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Perhaps there will be a modem sound when I dial the phone

Why is it that in the year of our Covid March 723, 2020, that I still have to peel off that impossible stupid fucking sticker to open the CD that I paid for and didn’t download off Pirate Bay? The adhesive of which will still be sticky in March 1420, 2020.

Why do I still have to watch the unskippable FBI warning on a Blu Ray that I legally purchased, and not any of the ones on bittorrent?

Somehow I don’t think the pirates are as annoyed by their illegal goods as I am by my legal ones. I suppose I should ask when inconveniencing your legal customers became better than not, but then I’ve been paying Ticketmaster service fees most of my life.

Yes, I still buy physical media [1] because I like to a) support artists, and b), have backups that I own [2]. But a) just seems like it’s going into some VPs or VCs pocket.

 
 

[1] I also buy ephemeral media, for convenience, or when there are no other options. Looking at you Columbia. Why can’t I buy the BR 4k UHD version of Lawrence of Arabia except at part of limited edition out-of-print six BR package that includes Jerry Maguire, for gods sake.

[2] Still can’t get a copy of Strange Days streaming or hardcopy anywhere. And the Gunbunnies are largely absent from any streaming service anywhere.

PotD 20220220

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PotD 20211230

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PotD 20211229

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PotD 20211228

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PotD 20211227

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PotD 20211023

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Lest you think I’m a total Apple fanboi

This is iOS 15 Safari dark mode. White text on white background. Does no one at Apple even use their own hardware/software? [1]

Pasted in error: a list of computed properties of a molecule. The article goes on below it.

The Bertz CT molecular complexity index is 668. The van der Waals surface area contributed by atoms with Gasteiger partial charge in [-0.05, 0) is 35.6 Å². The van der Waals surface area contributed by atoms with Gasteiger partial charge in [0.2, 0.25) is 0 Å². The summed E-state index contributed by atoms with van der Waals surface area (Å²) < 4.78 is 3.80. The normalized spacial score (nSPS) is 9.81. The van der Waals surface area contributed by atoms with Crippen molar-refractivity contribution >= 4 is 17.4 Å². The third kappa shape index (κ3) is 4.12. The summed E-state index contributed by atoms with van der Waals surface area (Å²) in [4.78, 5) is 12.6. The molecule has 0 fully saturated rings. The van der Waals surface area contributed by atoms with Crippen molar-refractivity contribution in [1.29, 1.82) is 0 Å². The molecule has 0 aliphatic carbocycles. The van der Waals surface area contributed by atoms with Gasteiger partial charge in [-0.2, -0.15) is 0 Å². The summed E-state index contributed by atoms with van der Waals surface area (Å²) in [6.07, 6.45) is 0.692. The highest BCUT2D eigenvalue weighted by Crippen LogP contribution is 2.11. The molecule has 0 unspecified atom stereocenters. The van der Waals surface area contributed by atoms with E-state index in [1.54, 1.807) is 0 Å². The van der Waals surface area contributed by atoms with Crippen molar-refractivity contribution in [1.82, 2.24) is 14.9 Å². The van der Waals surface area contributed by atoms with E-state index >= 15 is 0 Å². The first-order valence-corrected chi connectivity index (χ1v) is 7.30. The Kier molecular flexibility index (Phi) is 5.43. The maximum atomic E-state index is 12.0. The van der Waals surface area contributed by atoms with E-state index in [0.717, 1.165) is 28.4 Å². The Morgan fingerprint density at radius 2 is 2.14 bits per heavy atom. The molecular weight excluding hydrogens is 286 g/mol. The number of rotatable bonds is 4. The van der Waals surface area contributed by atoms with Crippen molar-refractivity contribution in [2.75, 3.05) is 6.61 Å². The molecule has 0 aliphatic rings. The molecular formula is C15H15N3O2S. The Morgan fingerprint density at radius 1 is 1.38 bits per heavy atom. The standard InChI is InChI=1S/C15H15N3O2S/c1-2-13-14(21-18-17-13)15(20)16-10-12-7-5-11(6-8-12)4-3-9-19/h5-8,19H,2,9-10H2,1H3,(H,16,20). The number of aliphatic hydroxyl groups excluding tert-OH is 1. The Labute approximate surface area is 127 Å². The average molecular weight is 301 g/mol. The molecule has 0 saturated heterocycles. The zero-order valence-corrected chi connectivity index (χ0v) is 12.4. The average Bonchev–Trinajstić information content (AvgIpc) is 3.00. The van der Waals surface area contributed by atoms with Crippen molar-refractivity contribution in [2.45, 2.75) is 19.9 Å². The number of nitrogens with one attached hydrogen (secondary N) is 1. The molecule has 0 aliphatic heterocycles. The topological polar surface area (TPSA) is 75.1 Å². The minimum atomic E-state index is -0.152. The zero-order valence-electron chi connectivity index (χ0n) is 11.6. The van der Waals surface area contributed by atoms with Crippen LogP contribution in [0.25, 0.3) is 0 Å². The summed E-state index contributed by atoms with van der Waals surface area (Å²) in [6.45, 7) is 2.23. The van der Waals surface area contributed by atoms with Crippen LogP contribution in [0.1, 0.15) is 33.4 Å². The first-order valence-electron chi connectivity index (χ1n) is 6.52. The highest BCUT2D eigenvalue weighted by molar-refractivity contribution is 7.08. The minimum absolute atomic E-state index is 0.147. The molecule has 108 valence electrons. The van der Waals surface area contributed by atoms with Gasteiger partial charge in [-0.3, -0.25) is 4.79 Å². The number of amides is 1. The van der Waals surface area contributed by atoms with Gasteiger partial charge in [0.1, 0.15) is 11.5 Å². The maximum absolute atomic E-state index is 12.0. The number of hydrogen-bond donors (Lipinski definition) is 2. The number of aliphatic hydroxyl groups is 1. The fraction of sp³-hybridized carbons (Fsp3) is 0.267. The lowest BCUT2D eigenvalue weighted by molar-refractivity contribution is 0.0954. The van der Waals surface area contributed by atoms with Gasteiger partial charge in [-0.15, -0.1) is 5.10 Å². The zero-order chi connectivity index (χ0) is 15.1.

Let’s zoom in:

Yeah, no. Not even light gray on white. White on white.

 

File under the same heading as:

  • Innumerable screenshots of my lock screen because the buttons to do that are so stupid
  • Siri being completely useless
  • The complete inability to delete or rearrange podcasts
  • iTunes Music automagically and inalterably rating every song on an album five stars if any are, thus screwing up any kind of star-rating smart playlist sorting.
  • iTunes Music automagically and helpfully removing all the album artwork carefully curated over the many years, and a complete inability to find a replacement on iTunes Music even if the album is there [2]
  • MacOS Mail deciding it needs to redownload over 2 million messages from 20 years of work, with attachments, over and over and over, killing the battery and using 2 CPUs full time [3]
  • The complete inability to ever dismount a disk once attached without rebooting the machine [4]
  • Oh yeah, here’s a new one that’s bitten me twice in the last couple of weeks. When installing a mandatory (zero-day) security update, Apple decided I wasn’t really serious about all but three of the Safari pages I had open, and just threw them away, along with all the tabs on them. Now, yeah, I might have been a bit excessive and had maybe 300 tabs open (maybe more), but if that doesn’t bother me, it shouldn’t bother the ghost of Steve Jobs. Apple Bookmarks are a PITA, and impossible to search through, so saving things as bookmarks is like writing the line on a piece of paper, putting it in a bottle, and throwing it off the Santa Monica Pier. Useless, dangerous, environmentally unsound, and equally likely of finding it again. This happened on both my work and home machines within a week of each other. [5]

 

[1] Eat your own dogfood, as the kids say? Or not kids since that saying has got to be going on 40 now